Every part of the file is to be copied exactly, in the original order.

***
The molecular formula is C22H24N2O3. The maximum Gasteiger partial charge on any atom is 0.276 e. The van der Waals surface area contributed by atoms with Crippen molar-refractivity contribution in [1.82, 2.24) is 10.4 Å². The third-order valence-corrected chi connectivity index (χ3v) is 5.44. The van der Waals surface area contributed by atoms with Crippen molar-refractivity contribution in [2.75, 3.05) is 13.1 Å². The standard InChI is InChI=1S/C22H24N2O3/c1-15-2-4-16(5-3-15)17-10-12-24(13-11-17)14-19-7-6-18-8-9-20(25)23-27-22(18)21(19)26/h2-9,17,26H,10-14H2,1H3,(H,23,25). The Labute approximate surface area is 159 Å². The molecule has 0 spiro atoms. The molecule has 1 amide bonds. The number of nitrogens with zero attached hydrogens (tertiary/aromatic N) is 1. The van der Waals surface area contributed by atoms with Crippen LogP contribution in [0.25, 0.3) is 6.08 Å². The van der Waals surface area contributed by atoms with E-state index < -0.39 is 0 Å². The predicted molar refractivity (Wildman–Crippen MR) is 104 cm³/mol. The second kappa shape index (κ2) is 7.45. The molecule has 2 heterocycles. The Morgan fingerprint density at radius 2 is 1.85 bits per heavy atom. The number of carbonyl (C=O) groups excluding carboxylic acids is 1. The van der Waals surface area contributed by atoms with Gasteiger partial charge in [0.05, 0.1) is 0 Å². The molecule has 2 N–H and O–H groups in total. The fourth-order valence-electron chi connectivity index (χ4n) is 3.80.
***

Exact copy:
The molecular formula is C22H24N2O3. The maximum Gasteiger partial charge on any atom is 0.276 e. The van der Waals surface area contributed by atoms with Crippen molar-refractivity contribution in [1.82, 2.24) is 10.4 Å². The third-order valence-corrected chi connectivity index (χ3v) is 5.44. The van der Waals surface area contributed by atoms with Crippen molar-refractivity contribution in [2.75, 3.05) is 13.1 Å². The standard InChI is InChI=1S/C22H24N2O3/c1-15-2-4-16(5-3-15)17-10-12-24(13-11-17)14-19-7-6-18-8-9-20(25)23-27-22(18)21(19)26/h2-9,17,26H,10-14H2,1H3,(H,23,25). The Labute approximate surface area is 159 Å². The molecule has 0 spiro atoms. The molecule has 1 amide bonds. The number of nitrogens with zero attached hydrogens (tertiary/aromatic N) is 1. The van der Waals surface area contributed by atoms with Crippen LogP contribution in [0.25, 0.3) is 6.08 Å². The van der Waals surface area contributed by atoms with E-state index < -0.39 is 0 Å². The predicted molar refractivity (Wildman–Crippen MR) is 104 cm³/mol. The second kappa shape index (κ2) is 7.45. The molecule has 2 heterocycles. The Morgan fingerprint density at radius 2 is 1.85 bits per heavy atom. The number of carbonyl (C=O) groups excluding carboxylic acids is 1. The van der Waals surface area contributed by atoms with Gasteiger partial charge in [0.05, 0.1) is 0 Å². The molecule has 2 N–H and O–H groups in total. The fourth-order valence-electron chi connectivity index (χ4n) is 3.80.